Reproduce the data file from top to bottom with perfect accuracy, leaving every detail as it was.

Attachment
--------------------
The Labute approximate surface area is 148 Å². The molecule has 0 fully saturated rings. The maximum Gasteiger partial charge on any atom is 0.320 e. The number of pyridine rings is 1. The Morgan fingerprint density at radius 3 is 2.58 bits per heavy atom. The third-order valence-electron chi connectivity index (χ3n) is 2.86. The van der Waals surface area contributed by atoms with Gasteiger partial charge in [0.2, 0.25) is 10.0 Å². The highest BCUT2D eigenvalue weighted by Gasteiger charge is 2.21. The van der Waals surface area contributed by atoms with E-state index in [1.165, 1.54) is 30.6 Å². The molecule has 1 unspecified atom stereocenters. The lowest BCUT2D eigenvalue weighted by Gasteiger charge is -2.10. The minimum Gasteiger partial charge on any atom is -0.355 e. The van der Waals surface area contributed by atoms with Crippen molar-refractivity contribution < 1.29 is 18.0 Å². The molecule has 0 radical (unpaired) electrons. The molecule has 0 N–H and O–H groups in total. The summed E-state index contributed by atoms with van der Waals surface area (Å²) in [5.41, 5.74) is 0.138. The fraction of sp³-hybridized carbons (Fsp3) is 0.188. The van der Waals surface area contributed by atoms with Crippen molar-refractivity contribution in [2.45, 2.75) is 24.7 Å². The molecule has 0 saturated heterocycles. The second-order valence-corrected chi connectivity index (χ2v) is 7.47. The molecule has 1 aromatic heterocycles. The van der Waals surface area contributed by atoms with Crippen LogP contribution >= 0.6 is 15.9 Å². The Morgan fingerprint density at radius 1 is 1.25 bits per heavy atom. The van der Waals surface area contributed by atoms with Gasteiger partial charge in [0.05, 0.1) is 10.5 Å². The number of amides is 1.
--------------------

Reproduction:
The Labute approximate surface area is 148 Å². The molecule has 0 fully saturated rings. The maximum Gasteiger partial charge on any atom is 0.320 e. The number of pyridine rings is 1. The Morgan fingerprint density at radius 3 is 2.58 bits per heavy atom. The third-order valence-electron chi connectivity index (χ3n) is 2.86. The van der Waals surface area contributed by atoms with Gasteiger partial charge in [0.2, 0.25) is 10.0 Å². The highest BCUT2D eigenvalue weighted by Gasteiger charge is 2.21. The van der Waals surface area contributed by atoms with E-state index in [1.165, 1.54) is 30.6 Å². The molecule has 1 unspecified atom stereocenters. The lowest BCUT2D eigenvalue weighted by Gasteiger charge is -2.10. The minimum Gasteiger partial charge on any atom is -0.355 e. The van der Waals surface area contributed by atoms with Crippen molar-refractivity contribution < 1.29 is 18.0 Å². The molecule has 0 radical (unpaired) electrons. The molecule has 0 N–H and O–H groups in total. The summed E-state index contributed by atoms with van der Waals surface area (Å²) in [5.41, 5.74) is 0.138. The fraction of sp³-hybridized carbons (Fsp3) is 0.188. The van der Waals surface area contributed by atoms with Crippen molar-refractivity contribution in [2.45, 2.75) is 24.7 Å². The molecule has 0 saturated heterocycles. The second-order valence-corrected chi connectivity index (χ2v) is 7.47. The molecule has 1 aromatic heterocycles. The van der Waals surface area contributed by atoms with Crippen LogP contribution >= 0.6 is 15.9 Å². The Morgan fingerprint density at radius 1 is 1.25 bits per heavy atom. The van der Waals surface area contributed by atoms with Gasteiger partial charge in [0.05, 0.1) is 10.5 Å². The number of amides is 1.